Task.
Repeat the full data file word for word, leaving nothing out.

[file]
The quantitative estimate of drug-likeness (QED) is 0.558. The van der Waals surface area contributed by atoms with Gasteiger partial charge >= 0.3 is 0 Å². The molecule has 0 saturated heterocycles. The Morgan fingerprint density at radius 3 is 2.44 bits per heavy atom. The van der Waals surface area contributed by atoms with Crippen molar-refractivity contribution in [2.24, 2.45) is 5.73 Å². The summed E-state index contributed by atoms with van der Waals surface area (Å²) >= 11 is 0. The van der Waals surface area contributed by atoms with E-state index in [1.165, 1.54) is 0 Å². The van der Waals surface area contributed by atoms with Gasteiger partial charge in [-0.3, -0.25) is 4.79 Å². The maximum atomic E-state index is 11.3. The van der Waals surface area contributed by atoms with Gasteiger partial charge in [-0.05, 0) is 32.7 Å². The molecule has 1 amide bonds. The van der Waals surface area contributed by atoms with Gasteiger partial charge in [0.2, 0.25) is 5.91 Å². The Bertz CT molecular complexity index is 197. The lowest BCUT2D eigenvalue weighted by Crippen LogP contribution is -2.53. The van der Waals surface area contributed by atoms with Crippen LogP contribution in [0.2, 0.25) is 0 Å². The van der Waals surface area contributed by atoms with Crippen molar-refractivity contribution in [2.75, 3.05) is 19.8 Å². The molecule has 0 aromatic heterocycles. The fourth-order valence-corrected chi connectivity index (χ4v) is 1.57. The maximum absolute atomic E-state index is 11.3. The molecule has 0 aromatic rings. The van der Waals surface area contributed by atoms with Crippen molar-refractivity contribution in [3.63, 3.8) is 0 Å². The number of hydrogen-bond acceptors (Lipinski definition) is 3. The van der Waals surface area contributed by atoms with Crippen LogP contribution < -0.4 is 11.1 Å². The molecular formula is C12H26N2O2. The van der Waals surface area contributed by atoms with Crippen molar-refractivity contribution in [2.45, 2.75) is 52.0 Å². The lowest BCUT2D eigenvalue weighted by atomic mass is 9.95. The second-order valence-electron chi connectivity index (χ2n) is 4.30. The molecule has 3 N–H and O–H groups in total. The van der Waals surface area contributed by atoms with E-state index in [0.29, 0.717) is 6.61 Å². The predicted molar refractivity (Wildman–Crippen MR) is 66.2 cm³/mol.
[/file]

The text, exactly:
The quantitative estimate of drug-likeness (QED) is 0.558. The van der Waals surface area contributed by atoms with Gasteiger partial charge >= 0.3 is 0 Å². The molecule has 0 saturated heterocycles. The Morgan fingerprint density at radius 3 is 2.44 bits per heavy atom. The van der Waals surface area contributed by atoms with Crippen molar-refractivity contribution in [2.24, 2.45) is 5.73 Å². The summed E-state index contributed by atoms with van der Waals surface area (Å²) >= 11 is 0. The van der Waals surface area contributed by atoms with E-state index in [1.165, 1.54) is 0 Å². The van der Waals surface area contributed by atoms with Gasteiger partial charge in [-0.3, -0.25) is 4.79 Å². The maximum atomic E-state index is 11.3. The van der Waals surface area contributed by atoms with Gasteiger partial charge in [-0.05, 0) is 32.7 Å². The molecule has 1 amide bonds. The van der Waals surface area contributed by atoms with Gasteiger partial charge in [0.2, 0.25) is 5.91 Å². The Bertz CT molecular complexity index is 197. The lowest BCUT2D eigenvalue weighted by Crippen LogP contribution is -2.53. The van der Waals surface area contributed by atoms with Crippen LogP contribution in [0.2, 0.25) is 0 Å². The van der Waals surface area contributed by atoms with Crippen molar-refractivity contribution in [2.75, 3.05) is 19.8 Å². The molecule has 0 aromatic heterocycles. The fourth-order valence-corrected chi connectivity index (χ4v) is 1.57. The maximum absolute atomic E-state index is 11.3. The molecule has 0 aromatic rings. The van der Waals surface area contributed by atoms with Crippen molar-refractivity contribution in [3.63, 3.8) is 0 Å². The number of hydrogen-bond acceptors (Lipinski definition) is 3. The van der Waals surface area contributed by atoms with Crippen LogP contribution < -0.4 is 11.1 Å². The molecular formula is C12H26N2O2. The van der Waals surface area contributed by atoms with Crippen molar-refractivity contribution in [2.45, 2.75) is 52.0 Å². The lowest BCUT2D eigenvalue weighted by atomic mass is 9.95. The second-order valence-electron chi connectivity index (χ2n) is 4.30. The molecule has 3 N–H and O–H groups in total. The van der Waals surface area contributed by atoms with E-state index in [0.29, 0.717) is 6.61 Å². The predicted molar refractivity (Wildman–Crippen MR) is 66.2 cm³/mol.